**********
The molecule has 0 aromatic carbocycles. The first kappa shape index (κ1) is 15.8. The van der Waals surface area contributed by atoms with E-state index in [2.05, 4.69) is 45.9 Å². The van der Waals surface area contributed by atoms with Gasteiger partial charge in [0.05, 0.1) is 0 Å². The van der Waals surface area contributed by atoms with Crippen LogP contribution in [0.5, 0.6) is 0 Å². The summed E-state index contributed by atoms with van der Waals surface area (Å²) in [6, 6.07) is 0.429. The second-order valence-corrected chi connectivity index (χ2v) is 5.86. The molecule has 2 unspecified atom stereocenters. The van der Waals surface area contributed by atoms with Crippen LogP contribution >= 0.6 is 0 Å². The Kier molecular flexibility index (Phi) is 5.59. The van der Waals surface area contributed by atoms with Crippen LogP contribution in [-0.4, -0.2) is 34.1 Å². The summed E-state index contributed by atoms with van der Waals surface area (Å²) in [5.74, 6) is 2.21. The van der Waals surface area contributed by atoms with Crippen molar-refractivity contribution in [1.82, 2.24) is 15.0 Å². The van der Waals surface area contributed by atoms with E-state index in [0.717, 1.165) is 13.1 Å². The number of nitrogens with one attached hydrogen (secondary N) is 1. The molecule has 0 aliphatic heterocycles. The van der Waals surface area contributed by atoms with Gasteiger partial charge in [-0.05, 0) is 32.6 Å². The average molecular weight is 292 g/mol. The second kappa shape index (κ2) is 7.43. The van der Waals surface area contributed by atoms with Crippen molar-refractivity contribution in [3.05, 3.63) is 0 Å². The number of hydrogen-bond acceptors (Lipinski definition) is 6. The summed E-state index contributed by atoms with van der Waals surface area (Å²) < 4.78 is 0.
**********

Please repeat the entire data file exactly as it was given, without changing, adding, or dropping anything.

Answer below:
The molecule has 0 aromatic carbocycles. The first kappa shape index (κ1) is 15.8. The van der Waals surface area contributed by atoms with E-state index in [2.05, 4.69) is 45.9 Å². The van der Waals surface area contributed by atoms with Gasteiger partial charge in [0.05, 0.1) is 0 Å². The van der Waals surface area contributed by atoms with Crippen LogP contribution in [0.5, 0.6) is 0 Å². The summed E-state index contributed by atoms with van der Waals surface area (Å²) in [6, 6.07) is 0.429. The second-order valence-corrected chi connectivity index (χ2v) is 5.86. The molecule has 2 unspecified atom stereocenters. The van der Waals surface area contributed by atoms with Crippen LogP contribution >= 0.6 is 0 Å². The Kier molecular flexibility index (Phi) is 5.59. The van der Waals surface area contributed by atoms with Crippen LogP contribution in [-0.4, -0.2) is 34.1 Å². The summed E-state index contributed by atoms with van der Waals surface area (Å²) in [5.74, 6) is 2.21. The van der Waals surface area contributed by atoms with Crippen molar-refractivity contribution in [1.82, 2.24) is 15.0 Å². The van der Waals surface area contributed by atoms with E-state index in [0.717, 1.165) is 13.1 Å². The number of nitrogens with one attached hydrogen (secondary N) is 1. The molecule has 0 aliphatic heterocycles. The van der Waals surface area contributed by atoms with Gasteiger partial charge in [-0.05, 0) is 32.6 Å². The average molecular weight is 292 g/mol. The second kappa shape index (κ2) is 7.43. The van der Waals surface area contributed by atoms with Crippen molar-refractivity contribution in [3.05, 3.63) is 0 Å². The number of hydrogen-bond acceptors (Lipinski definition) is 6. The summed E-state index contributed by atoms with van der Waals surface area (Å²) < 4.78 is 0.